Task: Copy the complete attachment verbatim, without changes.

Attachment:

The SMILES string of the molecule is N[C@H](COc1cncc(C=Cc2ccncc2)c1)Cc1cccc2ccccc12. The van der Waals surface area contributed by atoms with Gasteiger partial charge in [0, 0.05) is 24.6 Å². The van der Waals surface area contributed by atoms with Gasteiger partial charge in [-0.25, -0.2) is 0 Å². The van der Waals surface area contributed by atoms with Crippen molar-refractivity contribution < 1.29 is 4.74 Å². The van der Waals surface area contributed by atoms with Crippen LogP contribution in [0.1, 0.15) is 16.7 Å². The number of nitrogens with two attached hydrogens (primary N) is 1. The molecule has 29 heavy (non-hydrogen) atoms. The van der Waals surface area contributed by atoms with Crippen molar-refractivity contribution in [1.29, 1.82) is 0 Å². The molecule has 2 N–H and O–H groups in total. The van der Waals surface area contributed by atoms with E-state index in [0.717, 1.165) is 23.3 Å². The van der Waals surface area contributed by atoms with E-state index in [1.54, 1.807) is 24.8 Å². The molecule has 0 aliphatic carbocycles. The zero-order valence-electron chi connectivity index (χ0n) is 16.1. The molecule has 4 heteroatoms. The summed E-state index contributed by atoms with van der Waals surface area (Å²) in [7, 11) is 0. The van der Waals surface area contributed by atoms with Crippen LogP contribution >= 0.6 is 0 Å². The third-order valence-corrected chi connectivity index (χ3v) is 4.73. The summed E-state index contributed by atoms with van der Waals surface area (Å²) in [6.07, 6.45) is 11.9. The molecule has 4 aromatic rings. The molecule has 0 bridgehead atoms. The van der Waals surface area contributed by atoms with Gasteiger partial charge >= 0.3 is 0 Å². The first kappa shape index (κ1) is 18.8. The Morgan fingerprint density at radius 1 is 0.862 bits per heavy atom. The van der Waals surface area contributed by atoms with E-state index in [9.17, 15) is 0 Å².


The SMILES string of the molecule is N[C@H](COc1cncc(C=Cc2ccncc2)c1)Cc1cccc2ccccc12. The van der Waals surface area contributed by atoms with Gasteiger partial charge in [0, 0.05) is 24.6 Å². The van der Waals surface area contributed by atoms with Gasteiger partial charge in [-0.25, -0.2) is 0 Å². The van der Waals surface area contributed by atoms with Crippen molar-refractivity contribution < 1.29 is 4.74 Å². The van der Waals surface area contributed by atoms with Crippen LogP contribution in [0.1, 0.15) is 16.7 Å². The number of nitrogens with two attached hydrogens (primary N) is 1. The molecule has 29 heavy (non-hydrogen) atoms. The van der Waals surface area contributed by atoms with Crippen molar-refractivity contribution in [1.29, 1.82) is 0 Å². The molecule has 2 N–H and O–H groups in total. The van der Waals surface area contributed by atoms with E-state index in [0.717, 1.165) is 23.3 Å². The van der Waals surface area contributed by atoms with E-state index in [1.54, 1.807) is 24.8 Å². The molecule has 0 aliphatic carbocycles. The zero-order valence-electron chi connectivity index (χ0n) is 16.1. The molecule has 4 heteroatoms. The summed E-state index contributed by atoms with van der Waals surface area (Å²) in [7, 11) is 0. The van der Waals surface area contributed by atoms with Crippen LogP contribution >= 0.6 is 0 Å². The third-order valence-corrected chi connectivity index (χ3v) is 4.73. The summed E-state index contributed by atoms with van der Waals surface area (Å²) in [6.07, 6.45) is 11.9. The molecule has 4 aromatic rings. The molecule has 0 bridgehead atoms. The van der Waals surface area contributed by atoms with Gasteiger partial charge >= 0.3 is 0 Å². The first kappa shape index (κ1) is 18.8. The Morgan fingerprint density at radius 1 is 0.862 bits per heavy atom. The van der Waals surface area contributed by atoms with E-state index in [9.17, 15) is 0 Å².